Map of the Lincoln Highway Heritage Corridor (LHHC) of which I would be on the board of directors.
Length of the Lincoln Highway Heritage Corridor

When the Lincoln Highway Heritage Corridor began in 1996, I was one of the first members.  Originally I was a “Friend.” Later became a “Friend for Life.”  I had adopted my first a Lincoln Highway sign in 2001, and three years later became the first to have adopted one in each of the LHHC counties.

In 1998, I put together a video on the Lincoln Highway for a video production class I was taking at the time. I met the Director of the LHHC, Olga Herbert, then and have known her since.

In recent years, the LHHC has expanded into fundraising ventures such as offering ballroom dancing classes.  I offered to drive my parents to one, in order to get a free meal afterwards and and take pictures during. There was an LHHC representative there that I have known since I was child.  He and my father worked together years ago, and known each other since.  When I came to pick up my parents, I ran into him and we began talking.  I mentioned the website and my involvement with the LHHC.

In April he contacted me about joining the LHHC Board of Directors.  I jumped at the chance and said it would be an honor.  The offer officially made at a July 13 meeting with him and Olga Herbert.  This evening was the first board meeting I attended, which took place in Everett. I hope that this is the start of a beautiful relationship.

 
Categories
Events News

Happy Birthday Interstate System!

Today I had the honor to be a part of Pennsylvania’s commemoration of the signage of the Federal-Aid Highway Act of 1956, which took place at the Eisenhower National Historic Site in Gettysburg. It was a birthday celebration for the Interstate System. It’s so hard to shop for a highway!

Dignitaries, media, and those who were a part of the re-enactment of the 1919 Army convoy, gathered at the Eisenhower farm. As a result, the original convoy showed a young kid by the name of Eisenhower the necessity of good transportation. Not to mention his time in World War II.

The bus ride from Gettysburg Middle School was a nice jaunt through the historic borough.  I sat next to a gentleman from Omaha, Nebraska who was representing Werner Enterprising trucking.  He gave me a foam stress reliever in the shape of the familiar Werner 18-wheeler.  He mentioned that he had never visited anything in Pennsylvania, but had driven through the state many times. Not surprising considering there are only two routes from New England to the rest of the country that bypass the state.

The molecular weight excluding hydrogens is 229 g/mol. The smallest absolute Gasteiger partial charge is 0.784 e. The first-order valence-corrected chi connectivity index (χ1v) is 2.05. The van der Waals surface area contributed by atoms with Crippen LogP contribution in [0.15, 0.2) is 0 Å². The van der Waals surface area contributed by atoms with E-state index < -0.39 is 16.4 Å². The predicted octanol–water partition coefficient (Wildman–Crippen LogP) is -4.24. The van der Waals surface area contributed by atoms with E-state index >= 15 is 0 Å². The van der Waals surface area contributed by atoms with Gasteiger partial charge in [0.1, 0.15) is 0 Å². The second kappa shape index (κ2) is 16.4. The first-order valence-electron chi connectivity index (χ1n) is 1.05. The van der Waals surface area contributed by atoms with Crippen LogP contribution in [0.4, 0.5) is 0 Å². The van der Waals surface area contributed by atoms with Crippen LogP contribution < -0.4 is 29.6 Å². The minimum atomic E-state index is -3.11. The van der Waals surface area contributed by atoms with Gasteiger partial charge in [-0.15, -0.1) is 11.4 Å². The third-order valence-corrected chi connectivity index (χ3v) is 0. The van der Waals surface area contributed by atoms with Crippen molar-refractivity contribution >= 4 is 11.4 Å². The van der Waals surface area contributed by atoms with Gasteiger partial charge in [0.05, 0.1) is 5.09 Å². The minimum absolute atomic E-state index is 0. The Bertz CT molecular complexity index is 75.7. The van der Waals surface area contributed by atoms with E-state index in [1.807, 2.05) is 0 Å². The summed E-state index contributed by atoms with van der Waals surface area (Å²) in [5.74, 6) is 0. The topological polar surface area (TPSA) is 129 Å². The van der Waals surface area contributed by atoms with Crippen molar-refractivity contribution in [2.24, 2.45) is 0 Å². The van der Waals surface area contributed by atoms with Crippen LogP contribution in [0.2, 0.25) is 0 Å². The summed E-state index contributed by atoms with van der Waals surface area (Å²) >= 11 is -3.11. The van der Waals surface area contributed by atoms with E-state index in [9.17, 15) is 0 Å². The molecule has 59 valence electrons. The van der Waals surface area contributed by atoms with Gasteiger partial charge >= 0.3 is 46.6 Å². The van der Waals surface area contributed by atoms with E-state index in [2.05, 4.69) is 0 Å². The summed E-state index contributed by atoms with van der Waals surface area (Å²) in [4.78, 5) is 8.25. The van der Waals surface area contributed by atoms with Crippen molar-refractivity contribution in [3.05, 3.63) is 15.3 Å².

Once at the farm, we toured the main house where the Eisenhowers had entertained dignitaries such as Winston Churchill and Nikita Khrushchev.  It is a very beautiful and sprawling holding. After everyone had finished taking the tour, it was time for the press conference.

First to speak was Pennsylvania Secretary of Transportation, Allen Biehler.  After him were Joe Brimmeir, CEO of the Turnpike Commission, J. Richard Capka from the Federal Highway Administration, and Ted Leonard from the Pennsylvania AAA Federation.

PennDOT Secretary Allen Biehler takes the podium at the Interstate 50th ceremony in Gettysburg.
PennDOT Secretary Allen Biehler takes the podium

After the press conference, I introduced myself to Rich Kirkpatrick, PennDOT’s Press Secretary and who invited me to the event.  He praised the work I have done on the website and said it is a great resource. Specifically, he commended my work on the histories of the highways.  While we were talking, Secretary Biehler came over to speak with Mr. Kirkpatrick.  At that point, I introduced myself and Mr. Kirkpatrick remarked, “This is the guy who does that website.”  He gave me an Interstate 50th pin which is similar to the image below.

Happy 50th Birthday Interstate System

While waiting for our bus back to the school, I overheard a man talking about the weather.  I introduced myself and he did likewise. He mentioned he was a representative from the Associated Pennsylvania Constructors, which by the way own pahighways.org.  I had discovered they owned the .org of my domain once. So, I mentioned that I own the .com. He said, “We know. We tried for the .com only to find you owned it.” Hey, you snooze you lose.

Back at the school we had a lovely catered meal. I had the honor to sit at the Oklahoma Department of Transportation.  While standing in line for lunch, I struck up a conversation with the Director of ODOT, Gary Ridley.  I told him that I liked the new Oklahoma route marker, and we began discussing the states that used their outlines for their markers. I also mentioned having been to Oklahoma while storm chasing, and had talked to Gary England of KWTV-TV while researching a paper in college.  Mr. Ridley said that Gary helps them with winter forecasts to determine where and when ODOT crews will be needed.  The others at the table asked me what organization I was a member.  I said, “I do a website called Pennsylvania Highways,” while Mr. Kirkpatrick happened to be walking behind me. He overheard and said, “It is a great website and resource.”